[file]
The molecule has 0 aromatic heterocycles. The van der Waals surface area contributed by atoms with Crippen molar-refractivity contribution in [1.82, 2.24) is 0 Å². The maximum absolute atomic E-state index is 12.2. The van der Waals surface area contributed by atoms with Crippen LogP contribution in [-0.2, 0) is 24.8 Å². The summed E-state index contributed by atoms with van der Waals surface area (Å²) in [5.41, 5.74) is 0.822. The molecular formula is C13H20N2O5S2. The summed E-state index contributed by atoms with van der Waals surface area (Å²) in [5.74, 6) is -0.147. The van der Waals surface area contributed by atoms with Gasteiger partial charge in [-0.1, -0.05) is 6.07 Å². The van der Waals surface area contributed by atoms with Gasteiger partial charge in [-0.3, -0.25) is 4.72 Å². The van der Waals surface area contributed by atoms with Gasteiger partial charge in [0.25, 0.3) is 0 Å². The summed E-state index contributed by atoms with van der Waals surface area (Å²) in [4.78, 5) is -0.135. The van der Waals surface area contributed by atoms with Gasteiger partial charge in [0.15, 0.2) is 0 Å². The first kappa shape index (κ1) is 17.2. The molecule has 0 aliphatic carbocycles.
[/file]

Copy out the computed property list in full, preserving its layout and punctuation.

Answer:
The molecule has 0 aromatic heterocycles. The van der Waals surface area contributed by atoms with Crippen molar-refractivity contribution in [1.82, 2.24) is 0 Å². The maximum absolute atomic E-state index is 12.2. The van der Waals surface area contributed by atoms with Crippen LogP contribution in [-0.2, 0) is 24.8 Å². The summed E-state index contributed by atoms with van der Waals surface area (Å²) in [5.41, 5.74) is 0.822. The molecular formula is C13H20N2O5S2. The summed E-state index contributed by atoms with van der Waals surface area (Å²) in [5.74, 6) is -0.147. The van der Waals surface area contributed by atoms with Gasteiger partial charge in [-0.1, -0.05) is 6.07 Å². The van der Waals surface area contributed by atoms with Gasteiger partial charge in [-0.3, -0.25) is 4.72 Å². The van der Waals surface area contributed by atoms with Gasteiger partial charge in [0.25, 0.3) is 0 Å². The summed E-state index contributed by atoms with van der Waals surface area (Å²) in [4.78, 5) is -0.135. The van der Waals surface area contributed by atoms with Gasteiger partial charge in [0.15, 0.2) is 0 Å². The first kappa shape index (κ1) is 17.2. The molecule has 0 aliphatic carbocycles.